Prime Minister and acting President Hwang Kyo-ahn on Friday said that he was not considering an extension of the ongoing special investigation, in an apparent move to distance himself from calls for President Park Geun-hye’s ouster.
He also argued that the Constitutional Court should be left to make its own judgment on the president’s impeachment, and expressed concerns on the anti-Park public sentiment.
“The independent counsel still has some 20 days more to go, and now is not the right time to consider its extension,” Hwang said at the parliamentary interpellation session on non-economic sectors.
As acting president, Hwang currently holds the authority to decide whether or not to give the special prosecutors an extra month to look into the corruption allegations against President Park and her associates.
The prime minister, deemed a potential presidential candidate for the conservative camp, has so far remained passive on taking action against the scandal-ridden president.
“It is not I who turned down the investigators’ raid (last week),” Hwang said.
“I only gave orders to abide by the legal procedures, and it was based on security rules that the presidential secretariat claimed immunity to the search.”
The acting president also expressed disapproval of the political pressure calling for Park’s impeachment.
“The impeachment trial is entirely up to the Constitutional Court, so it is inappropriate to try to sway its judgment or to prejudge the final result,” Hwang said.
Hwang did not comment on his widely anticipated bid in the upcoming presidential race, which will take place earlier than usual if the court confirms the incumbent president’s impeachment.
“I am doing my very best to perform my current role, which I take very seriously, and have no thoughts (of abandoning the post mid-term to run in the presidential race),” he said.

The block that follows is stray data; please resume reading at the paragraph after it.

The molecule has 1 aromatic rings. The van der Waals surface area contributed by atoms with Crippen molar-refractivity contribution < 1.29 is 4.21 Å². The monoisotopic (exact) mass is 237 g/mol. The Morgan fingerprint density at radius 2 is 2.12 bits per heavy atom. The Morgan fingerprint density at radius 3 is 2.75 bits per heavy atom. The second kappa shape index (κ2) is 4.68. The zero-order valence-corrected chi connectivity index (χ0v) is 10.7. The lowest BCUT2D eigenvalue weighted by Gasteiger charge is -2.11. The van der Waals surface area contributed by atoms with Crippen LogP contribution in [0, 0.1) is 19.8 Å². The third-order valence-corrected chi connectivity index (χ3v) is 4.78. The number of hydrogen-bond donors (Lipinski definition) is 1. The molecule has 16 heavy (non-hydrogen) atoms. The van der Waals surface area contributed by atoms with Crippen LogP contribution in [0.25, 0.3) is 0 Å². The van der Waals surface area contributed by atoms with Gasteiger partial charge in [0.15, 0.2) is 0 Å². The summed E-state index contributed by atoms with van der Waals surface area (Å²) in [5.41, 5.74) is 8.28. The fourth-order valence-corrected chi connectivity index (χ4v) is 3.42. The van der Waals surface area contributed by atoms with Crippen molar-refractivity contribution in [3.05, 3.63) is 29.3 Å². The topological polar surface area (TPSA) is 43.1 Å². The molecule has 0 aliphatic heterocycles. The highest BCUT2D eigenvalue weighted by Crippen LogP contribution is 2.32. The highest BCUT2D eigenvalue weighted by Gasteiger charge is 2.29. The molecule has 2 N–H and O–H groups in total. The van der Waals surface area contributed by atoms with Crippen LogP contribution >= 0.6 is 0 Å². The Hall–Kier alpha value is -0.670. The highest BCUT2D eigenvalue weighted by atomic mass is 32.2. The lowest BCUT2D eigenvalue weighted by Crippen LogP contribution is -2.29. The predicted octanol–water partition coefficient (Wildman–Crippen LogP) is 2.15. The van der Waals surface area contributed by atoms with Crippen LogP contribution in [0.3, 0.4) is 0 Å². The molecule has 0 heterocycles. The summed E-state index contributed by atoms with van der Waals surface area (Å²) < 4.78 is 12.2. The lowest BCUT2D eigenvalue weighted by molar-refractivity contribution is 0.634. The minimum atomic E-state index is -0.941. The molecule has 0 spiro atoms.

A survey by Gallup Korea showed Friday that in the second week of February, Hwang was ranked third among potential presidential runners, with 11 percent in approval rating, up 2 percent from the previous week. He is also currently the only conservative figure with a two-digit approval rating.
“There will come a time when I may speak of such things,” the prime minister had said several times, neither recognizing nor denying the escalating rumors on his presidential bid.
His vague stance, which was taken as a tacit acknowledgment, has triggered backlashes from the opposition circles, which considered Hwang as the president’s right-hand man.
“Hwang doesn’t stand much chance (in the presidential election),” said Kim Chong-in, former interim chief of the main opposition Democratic Party of Korea, in a radio interview with CBS.
Rep. Park Jie-won, chairman of the runner-up opposition People’s Party, accused Hwang of neglecting state affairs and pretending to be the state chief.
“I hope that he will at least give a straight answer on his presidential bid, which is the subject of curiosity for everybody,” said floor leader Rep. Joo Seung-yong.
Rep. Chung Byoung-gug, chief of the Bareun Party, pointed out that as presidential substitute, Hwang should not quit his current role and turn his eyes to the presidency.
But the ruling conservative Saenuri Party, which has recently decided to changing its name to Liberty Korea Party, stood by the prime minister.
“The interpellation should focus on key state affairs and policies, instead of finding faults (with Hwang),” said floor leader Rep. Chung Woo-taik.
By Bae Hyun-jung (firstname.lastname@example.org